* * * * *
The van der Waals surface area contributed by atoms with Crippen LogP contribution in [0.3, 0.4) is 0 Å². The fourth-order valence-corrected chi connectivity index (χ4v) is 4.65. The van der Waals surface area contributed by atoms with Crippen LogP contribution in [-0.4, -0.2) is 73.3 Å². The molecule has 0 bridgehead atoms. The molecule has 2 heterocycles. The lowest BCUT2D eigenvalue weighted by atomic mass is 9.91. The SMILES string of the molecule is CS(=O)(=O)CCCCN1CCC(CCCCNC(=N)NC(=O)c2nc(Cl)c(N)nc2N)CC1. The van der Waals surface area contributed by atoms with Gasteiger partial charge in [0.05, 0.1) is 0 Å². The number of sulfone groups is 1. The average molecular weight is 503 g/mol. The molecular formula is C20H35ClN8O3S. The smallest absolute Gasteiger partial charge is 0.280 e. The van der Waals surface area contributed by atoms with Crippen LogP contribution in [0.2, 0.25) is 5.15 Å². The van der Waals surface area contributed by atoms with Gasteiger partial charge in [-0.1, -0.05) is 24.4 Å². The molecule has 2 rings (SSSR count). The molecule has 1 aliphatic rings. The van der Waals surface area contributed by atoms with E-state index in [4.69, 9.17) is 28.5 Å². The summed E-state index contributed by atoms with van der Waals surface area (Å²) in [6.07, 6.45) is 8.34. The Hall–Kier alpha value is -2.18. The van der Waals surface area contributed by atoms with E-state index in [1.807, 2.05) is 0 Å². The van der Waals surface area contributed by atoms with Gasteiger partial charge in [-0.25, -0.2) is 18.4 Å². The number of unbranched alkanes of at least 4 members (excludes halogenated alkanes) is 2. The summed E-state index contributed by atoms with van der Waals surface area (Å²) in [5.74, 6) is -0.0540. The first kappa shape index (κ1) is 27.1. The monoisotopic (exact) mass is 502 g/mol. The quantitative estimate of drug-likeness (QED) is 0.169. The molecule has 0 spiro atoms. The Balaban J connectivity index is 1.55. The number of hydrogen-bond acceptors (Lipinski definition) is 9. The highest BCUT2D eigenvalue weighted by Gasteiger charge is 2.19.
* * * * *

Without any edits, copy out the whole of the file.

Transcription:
The van der Waals surface area contributed by atoms with Crippen LogP contribution in [0.3, 0.4) is 0 Å². The fourth-order valence-corrected chi connectivity index (χ4v) is 4.65. The van der Waals surface area contributed by atoms with Crippen LogP contribution in [-0.4, -0.2) is 73.3 Å². The molecule has 0 bridgehead atoms. The molecule has 2 heterocycles. The lowest BCUT2D eigenvalue weighted by atomic mass is 9.91. The SMILES string of the molecule is CS(=O)(=O)CCCCN1CCC(CCCCNC(=N)NC(=O)c2nc(Cl)c(N)nc2N)CC1. The van der Waals surface area contributed by atoms with Gasteiger partial charge in [0.05, 0.1) is 0 Å². The number of sulfone groups is 1. The average molecular weight is 503 g/mol. The molecular formula is C20H35ClN8O3S. The smallest absolute Gasteiger partial charge is 0.280 e. The van der Waals surface area contributed by atoms with Crippen LogP contribution in [0.2, 0.25) is 5.15 Å². The van der Waals surface area contributed by atoms with Gasteiger partial charge in [-0.1, -0.05) is 24.4 Å². The molecule has 2 rings (SSSR count). The molecule has 1 aliphatic rings. The van der Waals surface area contributed by atoms with E-state index in [4.69, 9.17) is 28.5 Å². The summed E-state index contributed by atoms with van der Waals surface area (Å²) in [6.07, 6.45) is 8.34. The Hall–Kier alpha value is -2.18. The van der Waals surface area contributed by atoms with E-state index in [1.807, 2.05) is 0 Å². The van der Waals surface area contributed by atoms with Gasteiger partial charge in [-0.25, -0.2) is 18.4 Å². The number of unbranched alkanes of at least 4 members (excludes halogenated alkanes) is 2. The summed E-state index contributed by atoms with van der Waals surface area (Å²) in [5.74, 6) is -0.0540. The first kappa shape index (κ1) is 27.1. The monoisotopic (exact) mass is 502 g/mol. The quantitative estimate of drug-likeness (QED) is 0.169. The molecule has 0 spiro atoms. The Balaban J connectivity index is 1.55. The number of hydrogen-bond acceptors (Lipinski definition) is 9. The highest BCUT2D eigenvalue weighted by Gasteiger charge is 2.19.